There are supposed to be 10 commandments, traditionally. But Louisiana's controversial new law adds an extra. House Bill 71, which was signed into law, and immediately challenged legally for violating the United States Constitution, appears to add an extra commandment to the list.

Before we get too deep, we should point out that Louisiana is not the first state to require biblical commandments inside schools. There are far too many news stories making this claim, when its very easy to debunk. The US Supreme Court has already ruled against the concept, because other states have done it. The case Stone v Graham was the latest, when the state of Kentucky required the commandments to be posted in schools. Which would obviously put Kentucky before Louisiana, just on the surface.

That law was struck down because it directly violated the Constitution's Establishment Clause in the First Amendment. As described by Britannica, the Establishment Clause: "...prevents the passage of any law that gives preference to or forces belief in any one religion."

Back to Louisiana's 11 commandments...

For some, this will come off as a simple typo; but for many experts, they are labeling this as a "hastily" made mistake. The writing of these commandments has caught national attention for the mistake.

According to scripture, as written in Exodus 20, the commandments are:

1 “You shall have no other gods before[a] me.

2 “You shall not make for yourself an image in the form of anything in heaven above or on the earth beneath or in the waters below. 5 You shall not bow down to them or worship them; for I, the Lord your God, am a jealous God, punishing the children for the sin of the parents to the third and fourth generation of those who hate me, 6 but showing love to a thousand generations of those who love me and keep my commandments.

3 “You shall not misuse the name of the Lord your God, for the Lord will not hold anyone guiltless who misuses his name.

4 “Remember the Sabbath day by keeping it holy. 9 Six days you shall labor and do all your work, 10 but the seventh day is a sabbath to the Lord your God. On it you shall not do any work, neither you, nor your son or daughter, nor your male or female servant, nor your animals, nor any foreigner residing in your towns. 11 For in six days the Lord made the heavens and the earth, the sea, and all that is in them, but he rested on the seventh day. Therefore the Lord blessed the Sabbath day and made it holy.

5 “Honor your father and your mother, so that you may live long in the land the Lord your God is giving you.

6 “You shall not murder.

7 “You shall not commit adultery.

8 “You shall not steal.

9 “You shall not give false testimony against your neighbor.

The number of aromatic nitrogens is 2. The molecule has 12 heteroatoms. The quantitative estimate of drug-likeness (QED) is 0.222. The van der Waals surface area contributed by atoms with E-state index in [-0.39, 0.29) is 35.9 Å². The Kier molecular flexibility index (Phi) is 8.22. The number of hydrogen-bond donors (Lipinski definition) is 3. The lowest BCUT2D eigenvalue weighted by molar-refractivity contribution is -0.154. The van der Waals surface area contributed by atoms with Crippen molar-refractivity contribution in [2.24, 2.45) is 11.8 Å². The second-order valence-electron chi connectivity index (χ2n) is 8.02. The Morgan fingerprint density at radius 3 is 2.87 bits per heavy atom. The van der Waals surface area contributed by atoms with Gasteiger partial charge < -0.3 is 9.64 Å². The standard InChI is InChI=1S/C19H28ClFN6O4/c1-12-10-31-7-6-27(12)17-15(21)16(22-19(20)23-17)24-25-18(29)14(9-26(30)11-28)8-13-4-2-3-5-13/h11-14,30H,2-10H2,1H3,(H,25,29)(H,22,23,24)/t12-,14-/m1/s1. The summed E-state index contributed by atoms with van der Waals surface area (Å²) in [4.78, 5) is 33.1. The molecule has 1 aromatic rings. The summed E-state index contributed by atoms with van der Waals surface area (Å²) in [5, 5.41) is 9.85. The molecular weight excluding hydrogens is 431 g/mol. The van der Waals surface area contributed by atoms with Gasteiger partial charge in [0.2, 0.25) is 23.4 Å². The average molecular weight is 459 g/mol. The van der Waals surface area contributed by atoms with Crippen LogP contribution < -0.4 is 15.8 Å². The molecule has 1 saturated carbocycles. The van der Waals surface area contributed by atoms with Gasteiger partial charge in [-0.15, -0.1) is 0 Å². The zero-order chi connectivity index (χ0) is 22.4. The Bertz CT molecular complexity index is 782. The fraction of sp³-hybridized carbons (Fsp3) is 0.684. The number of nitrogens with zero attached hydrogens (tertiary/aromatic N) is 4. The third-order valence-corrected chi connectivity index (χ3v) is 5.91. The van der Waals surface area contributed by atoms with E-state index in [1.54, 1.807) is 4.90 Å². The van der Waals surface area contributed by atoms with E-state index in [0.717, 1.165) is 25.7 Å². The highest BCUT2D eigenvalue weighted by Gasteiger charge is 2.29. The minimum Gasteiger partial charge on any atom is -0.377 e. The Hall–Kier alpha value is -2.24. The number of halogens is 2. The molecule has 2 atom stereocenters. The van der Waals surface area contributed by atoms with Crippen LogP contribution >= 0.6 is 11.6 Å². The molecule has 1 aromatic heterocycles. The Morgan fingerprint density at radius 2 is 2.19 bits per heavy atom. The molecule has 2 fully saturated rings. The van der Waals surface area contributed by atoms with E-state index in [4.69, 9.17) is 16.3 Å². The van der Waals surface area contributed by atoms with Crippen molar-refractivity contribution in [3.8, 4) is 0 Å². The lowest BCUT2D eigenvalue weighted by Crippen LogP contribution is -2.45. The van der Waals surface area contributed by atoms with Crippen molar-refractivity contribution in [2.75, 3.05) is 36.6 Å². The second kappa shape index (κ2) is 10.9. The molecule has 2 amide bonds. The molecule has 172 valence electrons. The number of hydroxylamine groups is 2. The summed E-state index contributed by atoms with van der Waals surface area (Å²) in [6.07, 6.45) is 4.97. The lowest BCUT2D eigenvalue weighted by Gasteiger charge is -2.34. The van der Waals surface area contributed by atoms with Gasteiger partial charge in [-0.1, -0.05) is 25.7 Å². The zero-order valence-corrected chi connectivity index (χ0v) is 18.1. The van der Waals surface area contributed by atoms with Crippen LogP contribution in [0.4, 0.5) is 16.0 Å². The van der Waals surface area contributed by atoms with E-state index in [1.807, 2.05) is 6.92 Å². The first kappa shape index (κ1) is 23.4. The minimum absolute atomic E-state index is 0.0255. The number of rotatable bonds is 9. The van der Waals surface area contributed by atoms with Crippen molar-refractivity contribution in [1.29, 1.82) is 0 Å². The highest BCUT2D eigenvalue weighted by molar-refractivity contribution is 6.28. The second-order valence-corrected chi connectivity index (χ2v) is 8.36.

10 “You shall not covet your neighbor’s house. You shall not covet your neighbor’s wife, or his male or female servant, his ox or donkey, or anything that belongs to your neighbor.”

That's 10...but Louisiana added one more in their bill. Well, they split one into two. The traditional 10th commandment is written as two in House Bill 71, creating an 11th line:

The text shall read as follows:

"The Ten Commandments

I AM the LORD thy God.

Thou shalt have no other gods before me.

Thou shalt not make to thyself any graven images.

Thou shalt not take the Name of the Lord thy God in vain.

Remember the Sabbath day, to keep it holy.

Honor thy father and thy mother, that thy days may be long upon the land which the Lord thy God giveth thee.

Thou shalt not kill.

Thou shalt not commit adultery.

Thou shalt not steal.

Thou shalt not bear false witness against thy neighbor.

Thou shalt not covet thy neighbor's house.

Thou shalt not covet thy neighbor's wife, nor his manservant, nor his maidservant, nor his cattle, nor anything that is thy neighbor's."

So line-by-line, it's 11 commandments. Where the 10th should read as one, the text copy of the law splits it into two. For an example, under the "honor they mother and father" commandment, the extended sentence carries all the way to the end of the line of text before jumping to line 26 of that page for the remainder of the commandment. However in their 10th and 11th commandments, the text does not carry to the end of the line, it breaks immediately after the word "house" and creates a new commandment as it jumps to the next line.

Typo, hasty mistake, or whole new doesn't really matter. At the end of the day, House Bill 71 calls for 11 commandments to be posted in schools.

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